Two British men have had their winnings on a huge scratchcard win refused, after lottery bosses became suspicious. Mark Goodram, 36, and Jon-Ross Watson, 31, had claimed a massive £4m ($5.1m) payout.
But the National Lottery launched an investigation into the pair after discovering that neither of them have a bank account. Nor could the two men explain how they came to have had access to the card used, claiming it was a “friend’s”.
The two men have been on a four-day lap of luxury since purchasing the winning scratchcard. After finding out that they had won the jackpot, the pair have been pictured on social media drinking champagne and enjoying cocktails in Clapham, South London.
Goodram and Watson, who are originally from Bolton, in north-west England, are already planning to spend their big win on “luxury properties and Caribbean voyages”.
In an interview, Watson revealed how much the win meant to both himself and his childhood friend. He said: “Mark and me have been mates since we were little. This win’s unbelievable but we deserve the money fair and square. We were screaming in the street. We’ve told family and friends about our win but no one believes us.”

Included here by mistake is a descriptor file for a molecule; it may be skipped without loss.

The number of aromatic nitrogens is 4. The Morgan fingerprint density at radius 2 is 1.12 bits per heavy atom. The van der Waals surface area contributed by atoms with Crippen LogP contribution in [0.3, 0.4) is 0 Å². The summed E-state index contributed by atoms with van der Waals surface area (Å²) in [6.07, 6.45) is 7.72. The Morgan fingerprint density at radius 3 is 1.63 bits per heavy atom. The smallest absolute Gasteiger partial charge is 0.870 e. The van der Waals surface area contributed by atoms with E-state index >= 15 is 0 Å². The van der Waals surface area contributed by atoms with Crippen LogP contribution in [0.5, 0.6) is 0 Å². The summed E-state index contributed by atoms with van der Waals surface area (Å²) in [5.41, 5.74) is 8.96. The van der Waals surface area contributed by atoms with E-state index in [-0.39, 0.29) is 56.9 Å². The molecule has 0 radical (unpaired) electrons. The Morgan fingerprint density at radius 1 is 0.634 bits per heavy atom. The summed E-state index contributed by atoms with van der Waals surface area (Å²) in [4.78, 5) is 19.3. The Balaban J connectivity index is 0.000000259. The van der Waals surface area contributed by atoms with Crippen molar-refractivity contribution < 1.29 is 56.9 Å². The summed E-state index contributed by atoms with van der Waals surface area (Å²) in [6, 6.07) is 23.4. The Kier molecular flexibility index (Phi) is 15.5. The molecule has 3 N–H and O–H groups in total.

Both men appear to have checkered pasts. Bolton-born Watson was reported in local media to have convictions that include bank fraud and burglary.
Goodram, also from the Greater Manchester town, is reported to have 22 convictions for 45 criminal offences. He was allegedly released from jail on police license just days prior to the win.
Both have featured on lists for “Bolton’s most wanted” as suspects for crimes committed in the area recently.
Suspicions over the win have been raised by Camelot, which runs the National Lottery. It is now refusing to release any funds until an investigation has been carried out.
Camelot believes that the scratchcard, purchased Easter Monday at a supermarket in south London, was paid for using a stolen debit card. The operator has since refused to confirm or deny the win.
When the two men were asked to confirm whose card it was being used, they would only disclose that it was a friend named “John”.
An insider said: “It’s possible to buy scratchcards using contactless payment, with the purchaser not required to provide identification.”
The operators will need to carry out an investigation to find out whose card it was before releasing the funds. Camelot’s website states it will not pay out for stolen tickets, although it is unclear whether this includes tickets paid for with stolen cards.